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The Sanctions Paradox : Economic Statecraft and International Relations - Daniel W. Drezner

The Sanctions Paradox

Economic Statecraft and International Relations

Paperback Published: 25th October 1999
ISBN: 9780521644150
Number Of Pages: 364

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Despite their increasing importance, there is little theoretical understanding of why nation-states initiate economic sanctions, or what determines their success. This book argues that both imposers and targets of economic coercion incorporate expectations of future conflict as well as the short-run opportunity costs of coercion into their behaviour. Drezner argues that conflict expectations have a paradoxical effect. Adversaries will impose sanctions frequently, but rarely secure concessions. Allies will be reluctant to use coercion, but once sanctions are used, they can result in significant concessions. Ironically, the most favourable distribution of payoffs is likely to result when the imposer cares the least about its reputation or the distribution of gains. The book's argument is pursued using game theory and statistical analysis, and detailed case studies of Russia's relations with newly-independent states, and US efforts to halt nuclear proliferation on the Korean peninsula.

'The Sanctions Paradox is one of the best books written in the field of international political economy during the 1990s. It offers a simple but clever theory that explains when states are likely to employ economic sanctions and when they are likely to work. Since sanctions seem destined to remain a favourite tool of statecraft in the 21st century, this book is likely to be paid serious attention for years to come.' John Mearsheimer, University of Chicago

List of figuresp. xii
List of tablesp. xiii
Acknowledgmentsp. xv
Introductionp. 1
A tale of two casesp. 1
The argumentp. 4
Why economic coercion mattersp. 6
The literaturep. 9
Flaws in the literaturep. 18
The methodologyp. 21
The rest of the bookp. 22
Theory and datap. 25
A model of economic coercionp. 27
The assumptionsp. 28
The modelp. 35
A caveat: switches in preferencesp. 47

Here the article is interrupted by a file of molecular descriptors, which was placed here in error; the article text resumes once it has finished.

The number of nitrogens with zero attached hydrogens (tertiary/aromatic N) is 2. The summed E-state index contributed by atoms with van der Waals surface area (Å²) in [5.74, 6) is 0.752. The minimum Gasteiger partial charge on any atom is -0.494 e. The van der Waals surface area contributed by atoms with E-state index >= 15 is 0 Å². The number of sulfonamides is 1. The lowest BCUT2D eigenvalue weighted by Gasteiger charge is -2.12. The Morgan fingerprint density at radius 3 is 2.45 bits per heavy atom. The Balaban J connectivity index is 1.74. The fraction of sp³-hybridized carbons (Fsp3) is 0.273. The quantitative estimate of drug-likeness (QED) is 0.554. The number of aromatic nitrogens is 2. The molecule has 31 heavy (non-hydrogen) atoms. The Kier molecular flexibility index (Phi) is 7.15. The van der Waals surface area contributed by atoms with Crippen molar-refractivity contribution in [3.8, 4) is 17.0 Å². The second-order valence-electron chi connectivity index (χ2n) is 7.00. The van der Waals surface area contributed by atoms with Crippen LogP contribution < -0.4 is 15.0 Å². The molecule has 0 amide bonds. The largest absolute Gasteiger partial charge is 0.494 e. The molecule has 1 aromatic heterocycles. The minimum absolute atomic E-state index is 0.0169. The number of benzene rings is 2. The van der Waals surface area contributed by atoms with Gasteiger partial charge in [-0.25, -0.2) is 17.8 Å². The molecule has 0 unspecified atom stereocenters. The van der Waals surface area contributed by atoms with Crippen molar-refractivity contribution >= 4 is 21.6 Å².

Another caveat: non-negotiable demandsp. 48
Choosing between carrots and sticksp. 50
Conclusions and implicationsp. 53
Proofs of lemmasp. 55
Plausibility probesp. 59
First impressionsp. 60
Statistical studies of sanctions initiationp. 62
Statistical studies of sanctions outcomesp. 68
The grain embargop. 74
The pipeline sanctionsp. 80
Economic sanctions and human rightsp. 88
Summaryp. 99
Statistical testsp. 102
Selecting the appropriate samplep. 102
Operationalizing the variablesp. 106
Testing the causes of sanctions initiationp. 114
Testing the causes of sanctions outcomesp. 121
Summaryp. 127
Economic coercion in the former Soviet Unionp. 129
Russian power and preferencesp. 131
The motivationp. 131
Russian policy preferencesp. 134
Russia's ability to coercep. 140
Conflict expectations with Russiap. 147
Predicting the outcomesp. 150
The extent of NIS concessionsp. 153
Introductionp. 153
Belarusp. 154
Kazakhstanp. 160
Turkmenistanp. 169
Kyrgyzstanp. 173
Armeniap. 176
Tajikistanp. 179
Uzbekistanp. 183
Moldovap. 187
Georgiap. 193
Ukrainep. 198
Azerbaijanp. 208
Lithuaniap. 215
Latviap. 219
Estoniap. 224
Conclusionp. 229
Evaluating the evidencep. 231
Introductionp. 231
Coding the datap. 232
Predictions and outcomesp. 233
A Boolean analysisp. 239
Some final observationsp. 245
Choosing between carrots and sticksp. 249
Economic statecraft and nuclear proliferation on the Korean Peninsulap. 251
Carrots and sticksp. 251
The United States and South Korea's nuclear programp. 254
The United States and North Korea's nuclear programp. 275
Implicationsp. 303
Conclusionp. 305
Conclusions, implications, speculationsp. 307
A reviewp. 307
Additional insightsp. 309
A critiquep. 311
Policy implicationsp. 312
Questions for future researchp. 317
Referencesp. 322
Indexp. 336
Table of Contents provided by Syndetics. All Rights Reserved.

ISBN: 9780521644150
ISBN-10: 0521644151
Series: Cambridge Studies in International Relations (Paperback)
Audience: Professional
Format: Paperback
Language: English
Number Of Pages: 364
Published: 25th October 1999
Publisher: CAMBRIDGE UNIV PR
Country of Publication: GB
Dimensions (cm): 22.84 x 15.29  x 2.24
Weight (kg): 0.59